G. Hager, G. Wellein Regionales Rechenzentrum...

High Performance High Performance Computing Computing Sequential Sequential code code optimization optimization by by example example G. Hager G. Hager , G. , G. Wellein Wellein Regionales Rechenzentrum Erlangen Regionales Rechenzentrum Erlangen W. u. E. W. u. E. Heraeus Heraeus Summerschool Summerschool on on Computational Computational Many Many Particle Particle Physics Physics Sep 18 Sep 18 - - 29, Greifswald, Germany 29, Greifswald, Germany

Transcript of G. Hager, G. Wellein Regionales Rechenzentrum...

High Performance High Performance ComputingComputingSequentialSequential codecode optimizationoptimization byby exampleexample

G. HagerG. Hager, G. , G. WelleinWelleinRegionales Rechenzentrum ErlangenRegionales Rechenzentrum Erlangen

W. u. E. W. u. E. HeraeusHeraeus SummerschoolSummerschoolon on ComputationalComputational ManyMany ParticleParticle PhysicsPhysicsSep 18Sep 18--29, Greifswald, Germany29, Greifswald, Germany

22.09.06 [email protected] 2Serial Optimization

A warning

“Premature optimization is the root of all evil.”Donald E. Knuth

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Warm-up example: Monte Carlo spin simulation „Common sense“ optimizations

Strength reduction by tabulationReducing the memory footprint

General remarks on algorithms and data accessExample: Matrix transpose

Data access analysisCache thrashingOptimization by padding and blocking

Example: Sparse matrix-vector multiplicationSparse matrix formats: CRS and JDSOptimizing data access for sparse MVMStrengths and weaknesses of the two formats

„„Common Common sensesense“ “ optimizationsoptimizations::A Monte Carlo A Monte Carlo spinspin codecode

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Optimization of a Spin System Simulation:Model

3-D cubic latticeOne variable („spin“) per gridpoint with values

+1 or -1

Next-neighbour interactiontermsCode chooses spinsrandomly and flips them as required by MC algorithm

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Systems under consideration50·50·50=125000 lattice sites2125000 different configurationsComputer time: 2125000 · 1 ns ≈ 1037000 years – without MC ☺

Memory requirement of original program ≈ 1 MByte

Optimization of a Spin System Simulation:Model

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Optimization of a Spin System Simulation:Original Code

Program Kernel:




BF= 0.5d0*(1.d0+tanh(edelz/tt))IF(YHE.LE.BF) theniz(kl,km,kn)=1elseiz(kl,km,kn)=-1endif

Load neighbors of a random spin

calculate magnetic field

decide about spinorientation

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Optimization of a Spin System Simulation:Code Analysis

Profiling shows that30% of computing time is spent in the tanh functionRest is spent in the line calculating edelz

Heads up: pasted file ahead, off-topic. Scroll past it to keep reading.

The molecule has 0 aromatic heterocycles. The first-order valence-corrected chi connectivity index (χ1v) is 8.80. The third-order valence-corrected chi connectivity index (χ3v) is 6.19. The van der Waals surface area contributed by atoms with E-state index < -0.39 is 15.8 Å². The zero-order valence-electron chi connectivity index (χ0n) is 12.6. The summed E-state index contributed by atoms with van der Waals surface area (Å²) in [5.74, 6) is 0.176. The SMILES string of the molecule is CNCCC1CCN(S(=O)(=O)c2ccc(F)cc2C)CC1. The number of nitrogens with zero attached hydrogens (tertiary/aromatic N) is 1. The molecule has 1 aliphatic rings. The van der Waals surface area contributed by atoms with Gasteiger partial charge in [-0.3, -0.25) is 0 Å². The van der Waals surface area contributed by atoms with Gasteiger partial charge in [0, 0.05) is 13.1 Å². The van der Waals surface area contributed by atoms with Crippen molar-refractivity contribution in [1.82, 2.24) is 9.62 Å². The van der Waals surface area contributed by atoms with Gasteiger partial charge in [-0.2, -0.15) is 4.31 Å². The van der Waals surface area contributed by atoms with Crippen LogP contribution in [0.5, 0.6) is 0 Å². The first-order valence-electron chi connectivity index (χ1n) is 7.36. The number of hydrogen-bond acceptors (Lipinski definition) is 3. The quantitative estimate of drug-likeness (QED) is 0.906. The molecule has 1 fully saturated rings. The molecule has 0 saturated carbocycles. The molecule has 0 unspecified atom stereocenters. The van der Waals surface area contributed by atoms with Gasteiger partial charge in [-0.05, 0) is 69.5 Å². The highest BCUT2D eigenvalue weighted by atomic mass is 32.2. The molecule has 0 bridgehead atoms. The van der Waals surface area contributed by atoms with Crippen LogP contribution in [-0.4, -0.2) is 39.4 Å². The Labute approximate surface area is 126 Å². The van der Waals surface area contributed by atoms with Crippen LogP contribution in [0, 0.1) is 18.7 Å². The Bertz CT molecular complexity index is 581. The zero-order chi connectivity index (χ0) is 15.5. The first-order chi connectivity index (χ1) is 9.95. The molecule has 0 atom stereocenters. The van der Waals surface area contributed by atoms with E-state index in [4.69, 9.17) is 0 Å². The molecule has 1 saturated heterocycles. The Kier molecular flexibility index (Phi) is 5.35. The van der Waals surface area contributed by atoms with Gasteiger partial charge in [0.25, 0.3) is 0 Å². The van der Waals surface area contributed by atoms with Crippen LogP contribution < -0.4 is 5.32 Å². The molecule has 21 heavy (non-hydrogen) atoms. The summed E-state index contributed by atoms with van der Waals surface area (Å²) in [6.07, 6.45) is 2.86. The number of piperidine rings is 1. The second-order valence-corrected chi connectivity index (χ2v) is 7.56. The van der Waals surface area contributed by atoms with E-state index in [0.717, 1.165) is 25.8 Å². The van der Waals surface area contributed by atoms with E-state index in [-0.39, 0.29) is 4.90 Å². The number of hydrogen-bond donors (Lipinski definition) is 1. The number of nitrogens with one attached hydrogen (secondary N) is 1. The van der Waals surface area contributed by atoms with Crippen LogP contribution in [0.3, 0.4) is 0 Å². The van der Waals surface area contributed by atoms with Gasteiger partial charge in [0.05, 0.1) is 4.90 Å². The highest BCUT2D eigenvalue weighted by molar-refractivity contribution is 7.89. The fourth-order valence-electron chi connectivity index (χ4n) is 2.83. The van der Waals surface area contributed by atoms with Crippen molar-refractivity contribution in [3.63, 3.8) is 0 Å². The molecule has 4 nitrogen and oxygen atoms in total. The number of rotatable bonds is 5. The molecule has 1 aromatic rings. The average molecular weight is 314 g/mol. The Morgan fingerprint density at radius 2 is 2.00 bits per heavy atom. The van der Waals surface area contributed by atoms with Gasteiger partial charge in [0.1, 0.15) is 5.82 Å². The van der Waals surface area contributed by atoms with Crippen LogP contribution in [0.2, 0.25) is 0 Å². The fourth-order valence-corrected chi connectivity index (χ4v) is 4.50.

Why?tanh is expensive by itself (see previous talk)Compiler fuses spin loads and calculation of edelz into a singleline

What can we do?Try to reduce the „strength“ of calculations (here tanh)Try to make the CPU move less data

How do we do it?Observation: argument of tanh is always integer in the range -6..6 (tt is always 1)Observation: Spin variables only hold values +1 or -1

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Optimization of a Spin System Simulation:Making it Faster

Strength reduction by tabulation of tanh function

BF= 0.5d0*(1.d0+tanh_table(edelz))

Performance increases by 30% as table lookup is done with„lightspeed“ compared to tanh calculation

By declaring spin variables with INTEGER*1 instead of INTEGER*4 the memory requirement is reduced to about ¼

Better cache reuseFactor 2–4 in performance depending on platformWhy don‘t we use just one bit per spin?

Bit operations (mask, shift, add) too expensive → no benefitPotential for a variety of data access optimizations

But: choice of spin must be absolutely random!

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Optimization of a Spin System Simulation:Performance Results

0 50 100 150 200 250

Original code

Table +1Byte/Spin

Table +1Bit/Spin

Runtime [sec]

Pentium 4 (2.4 GHz)

General General remarksremarks on on algorithmsalgorithms and and datadata accessaccess

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Data access

Data access is the most frequent performance-limiting factor in HPCCache-based microprocessors feature small, fast caches and large, slow memory

“Memory Wall”, “DRAM Gap”Latency can be hidden under certain conditions (prefetch, software pipelining)Bandwidth limit cannot be circumvented

Instead, modify the code to avoid the slow data pathsGeneral guideline: examine “traffic-to-work” ratio (balance) of algorithm to get a hint at possible limitations

Examination of performance-critical loops is vitalImportant metric: (“LOADs/STOREs to FLOPs”)Optimization: lower LDST/FLOP ratio

… and always remember that stride-1 access is best!

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“Lightspeed” estimates

How do you know that your code makes good use of theresources? In many cases one can estimate the possible performancelimit (lightspeed) of a loopArchitectural boundary conditions:

Memory bandwidth GWords/s (1 W = 8 bytes)Floating point peak performance GFlops/s